In 2018, over 1,000 people in Connecticut died from unintentional drug overdoses. More than 90 percent of those deaths were opioid-related.
In an effort to make a difference in the opioid crisis, state health officials came together in West Hartford Thursday to promote the Drug Take Back events going on this weekend across the state for National Drug Take Back Day.
“It’s not just a problem for government to solve,” said Consumer Protection Commissioner Michelle H. Seagull. “There’s really a role for every single person to be involved to address this problem.”
At the event held at the West Hartford Police Department, officials said tackling the opioid crisis has to start with residents clearing out their medicine cabinets.
“People report that their misuse started from prescription drugs,” Mental Health and Addiction Services Commissioner Miriam Delphin-Rittmon said.
Seagull and Delphin-Rittmon are teaming up with local law enforcement urging families to take part in National Drug Take Back Day and safely dispose of their medications.
West Hartford Police Officer Daniel Moffo said the goal is to, “prevent it from getting into the hands of someone who is either going to do harm to themselves or negatively impact their friends, their family or their community members.”
West Hartford Police will be holding their own drop-off event Saturday from 10 a.m. to 2 p.m. at the Department of Public Works on Brixton Street.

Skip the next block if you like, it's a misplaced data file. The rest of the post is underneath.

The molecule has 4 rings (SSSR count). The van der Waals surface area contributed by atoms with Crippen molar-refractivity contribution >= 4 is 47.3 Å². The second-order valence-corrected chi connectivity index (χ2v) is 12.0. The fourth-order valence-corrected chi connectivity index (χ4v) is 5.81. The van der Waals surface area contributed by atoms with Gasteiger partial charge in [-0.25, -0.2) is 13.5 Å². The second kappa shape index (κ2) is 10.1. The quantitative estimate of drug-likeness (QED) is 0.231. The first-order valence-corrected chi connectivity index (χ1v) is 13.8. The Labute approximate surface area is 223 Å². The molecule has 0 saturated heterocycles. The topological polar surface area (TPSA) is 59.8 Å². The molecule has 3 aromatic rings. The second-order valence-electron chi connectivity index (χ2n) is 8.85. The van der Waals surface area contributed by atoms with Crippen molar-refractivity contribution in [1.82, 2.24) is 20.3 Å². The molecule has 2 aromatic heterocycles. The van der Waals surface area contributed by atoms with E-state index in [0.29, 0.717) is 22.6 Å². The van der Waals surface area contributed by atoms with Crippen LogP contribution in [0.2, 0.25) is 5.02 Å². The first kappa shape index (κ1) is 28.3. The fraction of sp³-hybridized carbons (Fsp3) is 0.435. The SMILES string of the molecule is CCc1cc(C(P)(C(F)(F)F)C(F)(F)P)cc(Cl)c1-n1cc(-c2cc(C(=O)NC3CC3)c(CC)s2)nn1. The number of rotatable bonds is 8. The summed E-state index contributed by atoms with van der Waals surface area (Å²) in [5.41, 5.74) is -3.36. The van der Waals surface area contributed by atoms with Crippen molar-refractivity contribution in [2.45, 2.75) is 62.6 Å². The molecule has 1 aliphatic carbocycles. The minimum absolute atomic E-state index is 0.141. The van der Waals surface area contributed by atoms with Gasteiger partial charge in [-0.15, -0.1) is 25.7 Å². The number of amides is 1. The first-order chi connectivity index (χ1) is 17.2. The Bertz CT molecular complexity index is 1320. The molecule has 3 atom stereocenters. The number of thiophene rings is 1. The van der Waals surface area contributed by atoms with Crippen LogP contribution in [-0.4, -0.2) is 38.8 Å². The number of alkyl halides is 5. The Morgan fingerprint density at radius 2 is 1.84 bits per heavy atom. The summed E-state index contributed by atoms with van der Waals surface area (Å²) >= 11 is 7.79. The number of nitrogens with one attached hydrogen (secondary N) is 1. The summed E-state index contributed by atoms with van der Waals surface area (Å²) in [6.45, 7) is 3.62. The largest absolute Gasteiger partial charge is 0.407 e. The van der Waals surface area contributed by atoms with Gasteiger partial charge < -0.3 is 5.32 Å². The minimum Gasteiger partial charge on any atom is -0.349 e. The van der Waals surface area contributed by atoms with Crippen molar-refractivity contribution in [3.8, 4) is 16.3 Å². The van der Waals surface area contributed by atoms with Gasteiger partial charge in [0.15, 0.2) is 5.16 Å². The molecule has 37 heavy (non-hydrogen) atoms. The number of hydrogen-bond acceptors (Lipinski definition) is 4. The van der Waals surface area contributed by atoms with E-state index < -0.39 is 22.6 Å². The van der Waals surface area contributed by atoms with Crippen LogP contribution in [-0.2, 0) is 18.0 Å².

“We take any prescription or non-prescription med as well as pet medication. Some of the things we don’t take are syringes, open containers full of liquid,” Moffo said.
Moffo’s department is one of about 100 locations across the state where a drug drop box is available 24/7.
Since 2012, these boxes have collected over 40,000 pounds of drugs.
“We feel that every single pill that we put in here is preventing someone from getting their hands on it, and if we can do that we know we can have a positive impact on our community members,” Moffo added.
West Hartford Mayor Shari Cantor said that during the holiday season, you should be particularly careful about locking away or getting rid of medications so they don’t get into the wrong hands.
“You might have people in your house that you usually don’t have in your house,” explained Mayor Cantor. “You don’t know what kind of mental state they might be in or what their living patterns are, so you just need to be aware of that.”
The U.S. Drug Enforcement Administration announced they will be accepting vaping products as part of their National Drug Take Back Day for the first time this weekend.
“All unused medication and at this point vaping products as well is something we need to be conscious about, especially when there’s children in the home,” Enfield Chief of Police,Alaric Fox told NBC Connecticut.
The Enfield Police Department is one of the drug drop-off locations that will be accepting vaping products like e-cigarettes and pods for this Saturday.
“Even for adult users, we’ve certainly seen a lot of attention recently that’s caused us to question the safety of these products,” explained Chief Fox, “we want folks to make smart choices, but we also want them to know that we’ll accept their unwanted vaping products.”